As global markets plunged in the first month of new year, the trades that generated the most profit in 2013 came under fresh critique. One of the most noteworthy dips was seen in Japanese markets, where the Nikkei fell nearly 10% in the last month and the yen gained 3% against the U.S dollar. These swings brought losses to Japan-focused hedge funds, which won the crown with outsized gains in 2013.
Emerging markets sold-off on QE taper
Admittedly Japan was not the only market that reversed course. Emerging markets, EU and U.S all shook at the beginning of the year. The S&P 500 plunged in January and then recovered. Hedge funds have now positioned themselves in the net short zone of S&P 500 futures for the first time since September 2012, according to Bloomberg. Looking at hedge fund returns for January, Japan and Emerging Markets took the biggest fall. The Fed’s decision to taper has broken the prolonged rally in EMs with investors rushing to pull out their money.
Emerging markets fund closes shop after losses
Brevan Howard, Europe’s largest hedge fund, made the decision to shut down its $2 billion emerging markets strategy in the wake of recent sell-off. The fund managed by Geraldine Sundstrom was struck by a wave of losses and ended 2013 with a -15% return. Brevan Howard’s fixed income strategy, Emerging Markets Fixed Income Fund, was down 0.24% in January. This high profile hedge fund is not the only one which has closed shop: Avantium Investment Management, founded in 2011 and once a $800 million fund, is also wrapping up business. The fund was focused in emerging markets and suffered a 4.5% loss in 2013.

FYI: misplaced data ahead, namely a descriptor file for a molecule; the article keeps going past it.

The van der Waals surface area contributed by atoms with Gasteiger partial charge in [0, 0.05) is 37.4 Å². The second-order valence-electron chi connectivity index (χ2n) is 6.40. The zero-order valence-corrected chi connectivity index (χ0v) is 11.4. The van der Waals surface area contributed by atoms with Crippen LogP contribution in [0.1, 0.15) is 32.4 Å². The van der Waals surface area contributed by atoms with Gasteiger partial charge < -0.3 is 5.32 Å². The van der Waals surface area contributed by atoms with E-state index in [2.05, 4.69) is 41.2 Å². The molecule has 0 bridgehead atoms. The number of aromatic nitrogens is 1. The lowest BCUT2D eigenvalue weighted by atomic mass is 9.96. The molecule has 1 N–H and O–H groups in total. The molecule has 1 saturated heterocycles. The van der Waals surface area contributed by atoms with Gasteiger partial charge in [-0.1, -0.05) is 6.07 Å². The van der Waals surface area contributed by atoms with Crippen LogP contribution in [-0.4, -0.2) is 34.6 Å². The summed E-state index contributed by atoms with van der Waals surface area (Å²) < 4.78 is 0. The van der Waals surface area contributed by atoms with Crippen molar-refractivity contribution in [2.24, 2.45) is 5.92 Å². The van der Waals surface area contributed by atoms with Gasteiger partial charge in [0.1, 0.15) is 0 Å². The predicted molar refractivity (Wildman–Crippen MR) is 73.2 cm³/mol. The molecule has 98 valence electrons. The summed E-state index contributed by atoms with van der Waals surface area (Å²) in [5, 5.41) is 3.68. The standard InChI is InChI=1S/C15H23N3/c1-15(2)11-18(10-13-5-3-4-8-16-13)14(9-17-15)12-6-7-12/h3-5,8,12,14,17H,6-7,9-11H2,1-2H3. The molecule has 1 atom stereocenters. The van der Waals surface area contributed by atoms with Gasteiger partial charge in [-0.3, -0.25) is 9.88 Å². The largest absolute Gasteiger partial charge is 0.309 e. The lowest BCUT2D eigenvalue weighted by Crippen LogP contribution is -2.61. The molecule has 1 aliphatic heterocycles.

In case of EMs, credit hedge funds suffered the most. Contrarian Capital’s Emerging Markets Fund fell 6.2% in last month. Asset managers like Ashmore Group and Aberdeen Asset Management suffered heavy outflows in the last quarter of 2013 as EM debt dipped in value.
Emerging equities plunged across the board
According to data from HSBC Hedge Weekly, on average an equity-focused emerging market fund plunged 4% in last month. Adelphi Capital’s Emerging Europe Fund took a loss of 5.3% whereas Armajaro Emerging Markets Fund was down 0.14% in January. A couple of Russian equity hedge funds also found themselves on the losing end, Firebird New Russia Fund was down 7.2% whereas Kaltchuga Russian Equities Fund fell the most with a 10.2% loss in January. SR Global Opportunities and SR Phoenicia Fund lost 3.7% and 3% respectively in January.
Long-only strategies tumbled as well – the $1.6 billion Russian Prosperity Fund lost 3% through January 24 whereas the $50 million Moneda Chile Fund suffered a loss of 11%. BlueCrest Emerging Markets strategy also slipped 0.4%; the fund manages $1.8 billion.
Japanese hedge funds lose after outsized gains in 2013
Turning to Japan, Citi recently released a bullish note on the equity markets and noted that Abenomics will likely bring high earnings growth in the corporate sector. While it may take longer for the emerging markets to rekindle their lost glory, the future looks slightly better for the developed economy of Asia. As for the hedge fund industry, some big gainers of last year reversed course in 2014. Sloane Robinson’s SR Global Fund Japan plunged 9% in January alone after reporting a gain of 62.5% in 2013. Symphony Financial Partners’ SFP Value Realization Fund slipped 3.18% in last month, the fund was the highest gainer with a 82% return in 2013.
John Paul Temperley’s Martin Currie Japan Fund was down 3.7% in January, the hedge fund reported a gain of 28.5% in 2013.
Other who fell in January included Marathon Vertex Japan Fund, down 1.44%, and Henderson Japan ABS Return Fund, which lost 2.5%.